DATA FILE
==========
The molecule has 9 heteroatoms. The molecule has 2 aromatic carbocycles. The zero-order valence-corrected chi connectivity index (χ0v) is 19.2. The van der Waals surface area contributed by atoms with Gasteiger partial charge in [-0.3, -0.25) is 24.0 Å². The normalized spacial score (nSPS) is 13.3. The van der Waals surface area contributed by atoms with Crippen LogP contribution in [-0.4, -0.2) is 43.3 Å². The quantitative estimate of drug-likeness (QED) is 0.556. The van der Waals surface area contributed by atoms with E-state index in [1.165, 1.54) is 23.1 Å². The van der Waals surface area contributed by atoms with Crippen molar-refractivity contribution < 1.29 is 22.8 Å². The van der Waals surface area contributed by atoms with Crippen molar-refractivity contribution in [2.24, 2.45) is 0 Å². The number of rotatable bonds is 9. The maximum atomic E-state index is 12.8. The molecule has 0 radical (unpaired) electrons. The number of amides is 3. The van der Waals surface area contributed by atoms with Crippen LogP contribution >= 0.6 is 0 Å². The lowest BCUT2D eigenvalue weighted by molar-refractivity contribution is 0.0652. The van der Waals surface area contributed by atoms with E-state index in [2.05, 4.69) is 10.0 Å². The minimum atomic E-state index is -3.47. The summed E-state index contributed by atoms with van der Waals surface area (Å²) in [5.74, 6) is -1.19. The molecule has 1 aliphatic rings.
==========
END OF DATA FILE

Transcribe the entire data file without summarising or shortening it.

The molecule has 9 heteroatoms. The molecule has 2 aromatic carbocycles. The zero-order valence-corrected chi connectivity index (χ0v) is 19.2. The van der Waals surface area contributed by atoms with Gasteiger partial charge in [-0.3, -0.25) is 24.0 Å². The normalized spacial score (nSPS) is 13.3. The van der Waals surface area contributed by atoms with Crippen LogP contribution in [-0.4, -0.2) is 43.3 Å². The quantitative estimate of drug-likeness (QED) is 0.556. The van der Waals surface area contributed by atoms with E-state index in [1.165, 1.54) is 23.1 Å². The van der Waals surface area contributed by atoms with Crippen molar-refractivity contribution < 1.29 is 22.8 Å². The van der Waals surface area contributed by atoms with Crippen molar-refractivity contribution in [2.24, 2.45) is 0 Å². The number of rotatable bonds is 9. The maximum atomic E-state index is 12.8. The molecule has 0 radical (unpaired) electrons. The number of amides is 3. The van der Waals surface area contributed by atoms with Crippen LogP contribution >= 0.6 is 0 Å². The lowest BCUT2D eigenvalue weighted by molar-refractivity contribution is 0.0652. The van der Waals surface area contributed by atoms with E-state index in [2.05, 4.69) is 10.0 Å². The minimum atomic E-state index is -3.47. The summed E-state index contributed by atoms with van der Waals surface area (Å²) in [5.74, 6) is -1.19. The molecule has 1 aliphatic rings.